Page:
January Effect

DEFINITION of the January Effect

The January effect is a calendar anomaly connected with the stocks with small market capitalization. It refers to a pattern in which stocks showed a tendency to rise during the last several trading days in December. And, they continued to rally throughout the first week of January.


This hypothesis is built on the idea that markets are non-effective and because of that they experience seasonal anomalies. If markets are efficient, meaning based on the real price of an asset, the January effect would not exist.

The investor Sidney Achtel was the first who noticed this calendar anomaly. In fact, he saw that small-cap stocks had outperformed the wider market most January’s since 1925. Since this finding, there was a universal opinion that the shares of smaller companies would outperform other months in January, especially in the middle of the month.

The January effect is a theory based on a pattern that analysts have seen year after year.

Put simply, stocks seem to fare better during January than they do during other months of the year. Generally, it affects small-cap companies, as large ones are typically less volatile.

Generally, there are some patterns in the markets, based on the sort of stocks you buy. For example, if you buy stocks that have leap up in value in relative and absolute terms over the past year, you can expect them to continue to rise. This is momentum.

Some say the January effect is fading, while others say it isn’t real, to begin with. Goldman Sachs (NYSE: GS) says its analysis over the last 19 years shows that returns have diminished in the month of January compared to historical figures going back to 1974.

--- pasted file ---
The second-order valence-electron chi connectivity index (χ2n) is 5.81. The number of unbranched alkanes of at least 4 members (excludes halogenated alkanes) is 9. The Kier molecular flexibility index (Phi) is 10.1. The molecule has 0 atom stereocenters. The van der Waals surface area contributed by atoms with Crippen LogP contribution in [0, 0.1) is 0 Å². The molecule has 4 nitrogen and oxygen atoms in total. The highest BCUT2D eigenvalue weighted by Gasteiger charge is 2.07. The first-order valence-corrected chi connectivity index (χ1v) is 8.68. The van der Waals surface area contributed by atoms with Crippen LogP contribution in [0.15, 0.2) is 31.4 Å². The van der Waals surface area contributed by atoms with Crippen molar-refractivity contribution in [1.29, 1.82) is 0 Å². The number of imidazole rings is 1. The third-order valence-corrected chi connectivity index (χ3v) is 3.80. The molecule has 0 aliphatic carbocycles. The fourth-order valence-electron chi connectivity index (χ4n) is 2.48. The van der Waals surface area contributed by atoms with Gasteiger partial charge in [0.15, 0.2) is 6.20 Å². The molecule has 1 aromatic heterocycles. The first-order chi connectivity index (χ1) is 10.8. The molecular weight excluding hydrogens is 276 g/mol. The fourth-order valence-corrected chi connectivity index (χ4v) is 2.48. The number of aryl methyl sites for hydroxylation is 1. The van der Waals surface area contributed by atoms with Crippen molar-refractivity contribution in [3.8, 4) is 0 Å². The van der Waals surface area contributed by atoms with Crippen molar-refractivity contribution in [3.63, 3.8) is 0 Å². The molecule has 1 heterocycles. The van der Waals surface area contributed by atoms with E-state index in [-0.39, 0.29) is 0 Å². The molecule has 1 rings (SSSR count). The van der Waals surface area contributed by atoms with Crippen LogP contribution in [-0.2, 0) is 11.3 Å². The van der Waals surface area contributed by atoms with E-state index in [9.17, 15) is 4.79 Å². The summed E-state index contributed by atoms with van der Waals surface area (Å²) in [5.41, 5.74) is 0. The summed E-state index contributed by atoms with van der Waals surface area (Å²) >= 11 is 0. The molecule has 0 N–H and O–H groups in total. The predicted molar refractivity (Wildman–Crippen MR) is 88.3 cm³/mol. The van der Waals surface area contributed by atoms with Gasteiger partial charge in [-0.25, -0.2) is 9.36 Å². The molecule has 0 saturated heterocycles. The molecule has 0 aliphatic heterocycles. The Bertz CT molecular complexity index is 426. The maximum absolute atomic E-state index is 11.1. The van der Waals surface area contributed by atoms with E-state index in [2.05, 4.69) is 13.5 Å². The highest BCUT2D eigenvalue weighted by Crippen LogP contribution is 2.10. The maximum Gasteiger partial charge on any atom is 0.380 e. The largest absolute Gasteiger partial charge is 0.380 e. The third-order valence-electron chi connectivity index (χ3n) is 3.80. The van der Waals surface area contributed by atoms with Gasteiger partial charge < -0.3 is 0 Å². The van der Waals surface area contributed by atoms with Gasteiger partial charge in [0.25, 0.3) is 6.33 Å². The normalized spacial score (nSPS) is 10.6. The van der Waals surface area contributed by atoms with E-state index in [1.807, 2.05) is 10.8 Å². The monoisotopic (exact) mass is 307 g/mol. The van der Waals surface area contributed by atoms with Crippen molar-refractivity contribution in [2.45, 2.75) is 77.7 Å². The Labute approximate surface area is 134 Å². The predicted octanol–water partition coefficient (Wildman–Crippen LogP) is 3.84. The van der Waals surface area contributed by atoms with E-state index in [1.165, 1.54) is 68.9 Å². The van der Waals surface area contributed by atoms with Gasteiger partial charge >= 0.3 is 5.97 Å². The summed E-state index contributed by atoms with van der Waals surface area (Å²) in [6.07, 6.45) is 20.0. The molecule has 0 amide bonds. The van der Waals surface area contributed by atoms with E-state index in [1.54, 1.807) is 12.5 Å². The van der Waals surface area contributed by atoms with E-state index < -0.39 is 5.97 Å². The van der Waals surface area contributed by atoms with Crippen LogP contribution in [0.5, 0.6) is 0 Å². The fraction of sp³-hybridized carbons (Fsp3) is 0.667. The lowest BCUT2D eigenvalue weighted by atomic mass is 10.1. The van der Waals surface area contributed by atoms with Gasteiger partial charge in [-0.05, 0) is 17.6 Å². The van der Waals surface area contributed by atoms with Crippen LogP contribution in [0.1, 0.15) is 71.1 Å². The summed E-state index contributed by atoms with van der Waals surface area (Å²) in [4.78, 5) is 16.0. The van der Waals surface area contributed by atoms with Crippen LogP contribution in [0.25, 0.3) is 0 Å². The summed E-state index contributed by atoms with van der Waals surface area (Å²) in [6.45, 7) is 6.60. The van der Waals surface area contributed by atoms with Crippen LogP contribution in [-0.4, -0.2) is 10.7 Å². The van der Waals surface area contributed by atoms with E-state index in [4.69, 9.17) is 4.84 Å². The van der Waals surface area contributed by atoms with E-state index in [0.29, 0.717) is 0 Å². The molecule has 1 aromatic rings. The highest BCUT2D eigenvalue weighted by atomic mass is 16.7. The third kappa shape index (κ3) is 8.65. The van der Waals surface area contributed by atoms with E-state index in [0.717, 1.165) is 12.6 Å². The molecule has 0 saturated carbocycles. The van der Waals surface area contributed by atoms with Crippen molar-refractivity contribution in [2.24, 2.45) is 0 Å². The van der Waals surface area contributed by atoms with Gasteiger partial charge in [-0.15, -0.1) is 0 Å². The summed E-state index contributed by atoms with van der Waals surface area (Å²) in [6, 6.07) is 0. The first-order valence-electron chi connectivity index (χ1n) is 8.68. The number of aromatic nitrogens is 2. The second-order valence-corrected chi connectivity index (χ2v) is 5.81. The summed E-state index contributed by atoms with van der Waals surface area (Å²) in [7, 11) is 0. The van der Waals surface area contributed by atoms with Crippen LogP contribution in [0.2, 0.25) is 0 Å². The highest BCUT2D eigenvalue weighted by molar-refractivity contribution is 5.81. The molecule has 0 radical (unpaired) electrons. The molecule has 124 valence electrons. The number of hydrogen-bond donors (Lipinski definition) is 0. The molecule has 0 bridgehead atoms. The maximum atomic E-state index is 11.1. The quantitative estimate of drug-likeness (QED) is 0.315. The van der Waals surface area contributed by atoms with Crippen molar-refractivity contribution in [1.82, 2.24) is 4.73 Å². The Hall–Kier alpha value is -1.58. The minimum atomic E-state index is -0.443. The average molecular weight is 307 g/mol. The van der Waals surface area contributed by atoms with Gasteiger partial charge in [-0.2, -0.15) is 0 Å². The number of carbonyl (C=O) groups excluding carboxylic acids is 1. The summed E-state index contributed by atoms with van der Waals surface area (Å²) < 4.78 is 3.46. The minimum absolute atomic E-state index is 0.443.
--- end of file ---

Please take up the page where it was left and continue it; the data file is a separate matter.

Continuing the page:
Some claim that while this phenomenon may have been tangible back in the 20th century, data gathered in more recent years looks much more random.

Historically speaking, stocks do increase in price in January, but this effect has become less and less obvious in the last years. Some analysts think that this effect will be non-existent in a few decades.

Honestly,  in the last several years, the returns were very low.


One explanation is that mutual fund managers will go shopping at the end of December to purchase stocks that have appreciated during the year. That is a deceptive practice.

Simply, some of the investors may be trying to cut their ties to bad investments in order to get a fresh start to the new year. Many people will sell their losers. The more people who know about the January effect, the less of an impact this effect will have. The investors are highly trained so they can improve their profits. If there ever was anything to the January effect, it was a long time ago.

It is the best to achieve your goal step by step instead of diverting off the path every time something like the January effect comes along. Yes, it is still possible to make a profit off the January effect if you’re an experienced investor. But if you are a newcomer you should hold to the basics.